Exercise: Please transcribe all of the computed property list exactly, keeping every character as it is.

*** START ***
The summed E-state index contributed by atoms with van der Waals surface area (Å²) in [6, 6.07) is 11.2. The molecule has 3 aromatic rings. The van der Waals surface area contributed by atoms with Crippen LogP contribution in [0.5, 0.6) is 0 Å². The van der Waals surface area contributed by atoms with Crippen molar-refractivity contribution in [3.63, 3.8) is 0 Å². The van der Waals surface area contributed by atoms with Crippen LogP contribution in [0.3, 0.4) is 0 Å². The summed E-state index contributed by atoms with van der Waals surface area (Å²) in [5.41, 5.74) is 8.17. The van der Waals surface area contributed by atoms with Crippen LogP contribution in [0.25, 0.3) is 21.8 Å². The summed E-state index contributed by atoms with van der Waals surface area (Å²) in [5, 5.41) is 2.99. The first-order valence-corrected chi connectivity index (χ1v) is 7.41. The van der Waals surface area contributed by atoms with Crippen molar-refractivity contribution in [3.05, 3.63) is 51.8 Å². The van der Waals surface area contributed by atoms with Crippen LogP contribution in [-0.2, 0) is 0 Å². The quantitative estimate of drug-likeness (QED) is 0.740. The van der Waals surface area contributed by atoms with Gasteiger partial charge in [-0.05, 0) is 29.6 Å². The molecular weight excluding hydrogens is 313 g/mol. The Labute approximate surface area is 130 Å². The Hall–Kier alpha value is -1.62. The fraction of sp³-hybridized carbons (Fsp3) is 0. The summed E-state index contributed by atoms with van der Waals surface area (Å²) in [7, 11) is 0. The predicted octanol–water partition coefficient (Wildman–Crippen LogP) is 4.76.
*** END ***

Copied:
The summed E-state index contributed by atoms with van der Waals surface area (Å²) in [6, 6.07) is 11.2. The molecule has 3 aromatic rings. The van der Waals surface area contributed by atoms with Crippen LogP contribution in [0.5, 0.6) is 0 Å². The van der Waals surface area contributed by atoms with Crippen molar-refractivity contribution in [3.63, 3.8) is 0 Å². The van der Waals surface area contributed by atoms with Crippen LogP contribution in [0.3, 0.4) is 0 Å². The summed E-state index contributed by atoms with van der Waals surface area (Å²) in [5.41, 5.74) is 8.17. The van der Waals surface area contributed by atoms with Crippen LogP contribution in [0.25, 0.3) is 21.8 Å². The summed E-state index contributed by atoms with van der Waals surface area (Å²) in [5, 5.41) is 2.99. The first-order valence-corrected chi connectivity index (χ1v) is 7.41. The van der Waals surface area contributed by atoms with Crippen molar-refractivity contribution in [3.05, 3.63) is 51.8 Å². The van der Waals surface area contributed by atoms with Crippen LogP contribution in [-0.2, 0) is 0 Å². The quantitative estimate of drug-likeness (QED) is 0.740. The van der Waals surface area contributed by atoms with Gasteiger partial charge in [-0.05, 0) is 29.6 Å². The molecular weight excluding hydrogens is 313 g/mol. The Labute approximate surface area is 130 Å². The Hall–Kier alpha value is -1.62. The fraction of sp³-hybridized carbons (Fsp3) is 0. The summed E-state index contributed by atoms with van der Waals surface area (Å²) in [7, 11) is 0. The predicted octanol–water partition coefficient (Wildman–Crippen LogP) is 4.76.